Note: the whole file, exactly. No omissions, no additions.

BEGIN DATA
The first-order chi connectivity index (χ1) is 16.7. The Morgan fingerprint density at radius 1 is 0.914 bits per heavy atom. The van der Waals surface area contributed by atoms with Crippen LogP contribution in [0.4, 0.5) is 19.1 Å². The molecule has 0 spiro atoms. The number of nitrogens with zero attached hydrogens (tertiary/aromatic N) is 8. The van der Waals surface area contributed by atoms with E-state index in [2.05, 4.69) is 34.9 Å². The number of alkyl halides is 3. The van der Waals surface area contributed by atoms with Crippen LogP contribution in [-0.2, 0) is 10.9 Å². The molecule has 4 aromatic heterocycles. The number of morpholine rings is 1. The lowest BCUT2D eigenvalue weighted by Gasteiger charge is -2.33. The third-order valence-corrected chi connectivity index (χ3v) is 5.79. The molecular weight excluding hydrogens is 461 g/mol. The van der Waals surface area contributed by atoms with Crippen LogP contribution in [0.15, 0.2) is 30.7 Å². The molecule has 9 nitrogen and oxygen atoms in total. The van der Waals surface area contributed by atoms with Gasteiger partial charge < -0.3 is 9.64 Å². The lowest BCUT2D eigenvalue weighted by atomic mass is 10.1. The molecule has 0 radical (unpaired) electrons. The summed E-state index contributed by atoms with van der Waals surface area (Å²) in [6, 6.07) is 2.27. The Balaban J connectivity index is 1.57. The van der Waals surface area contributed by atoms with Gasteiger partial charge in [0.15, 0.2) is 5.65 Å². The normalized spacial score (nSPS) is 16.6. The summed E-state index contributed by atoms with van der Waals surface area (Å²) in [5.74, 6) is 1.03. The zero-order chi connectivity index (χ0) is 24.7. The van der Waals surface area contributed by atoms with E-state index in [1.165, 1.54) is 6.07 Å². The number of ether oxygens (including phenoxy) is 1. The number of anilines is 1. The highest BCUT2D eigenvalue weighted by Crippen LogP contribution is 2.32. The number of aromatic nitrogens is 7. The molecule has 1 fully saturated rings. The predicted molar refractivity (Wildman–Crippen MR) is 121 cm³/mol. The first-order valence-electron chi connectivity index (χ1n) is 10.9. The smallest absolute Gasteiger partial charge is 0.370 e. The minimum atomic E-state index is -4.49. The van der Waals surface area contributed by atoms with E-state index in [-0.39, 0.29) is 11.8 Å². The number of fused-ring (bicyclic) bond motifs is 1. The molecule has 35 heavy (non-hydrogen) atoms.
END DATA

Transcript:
The first-order chi connectivity index (χ1) is 16.7. The Morgan fingerprint density at radius 1 is 0.914 bits per heavy atom. The van der Waals surface area contributed by atoms with Crippen LogP contribution in [0.4, 0.5) is 19.1 Å². The molecule has 0 spiro atoms. The number of nitrogens with zero attached hydrogens (tertiary/aromatic N) is 8. The van der Waals surface area contributed by atoms with E-state index in [2.05, 4.69) is 34.9 Å². The number of alkyl halides is 3. The van der Waals surface area contributed by atoms with Crippen LogP contribution in [-0.2, 0) is 10.9 Å². The molecule has 4 aromatic heterocycles. The number of morpholine rings is 1. The lowest BCUT2D eigenvalue weighted by Gasteiger charge is -2.33. The third-order valence-corrected chi connectivity index (χ3v) is 5.79. The molecular weight excluding hydrogens is 461 g/mol. The van der Waals surface area contributed by atoms with Crippen LogP contribution in [0.15, 0.2) is 30.7 Å². The molecule has 9 nitrogen and oxygen atoms in total. The van der Waals surface area contributed by atoms with Gasteiger partial charge < -0.3 is 9.64 Å². The lowest BCUT2D eigenvalue weighted by atomic mass is 10.1. The molecule has 0 radical (unpaired) electrons. The summed E-state index contributed by atoms with van der Waals surface area (Å²) in [6, 6.07) is 2.27. The Balaban J connectivity index is 1.57. The van der Waals surface area contributed by atoms with Gasteiger partial charge in [0.15, 0.2) is 5.65 Å². The normalized spacial score (nSPS) is 16.6. The summed E-state index contributed by atoms with van der Waals surface area (Å²) in [5.74, 6) is 1.03. The zero-order chi connectivity index (χ0) is 24.7. The van der Waals surface area contributed by atoms with E-state index in [1.165, 1.54) is 6.07 Å². The number of ether oxygens (including phenoxy) is 1. The number of anilines is 1. The highest BCUT2D eigenvalue weighted by Crippen LogP contribution is 2.32. The number of aromatic nitrogens is 7. The molecule has 1 fully saturated rings. The predicted molar refractivity (Wildman–Crippen MR) is 121 cm³/mol. The first-order valence-electron chi connectivity index (χ1n) is 10.9. The smallest absolute Gasteiger partial charge is 0.370 e. The minimum atomic E-state index is -4.49. The van der Waals surface area contributed by atoms with E-state index in [-0.39, 0.29) is 11.8 Å². The number of fused-ring (bicyclic) bond motifs is 1. The molecule has 35 heavy (non-hydrogen) atoms.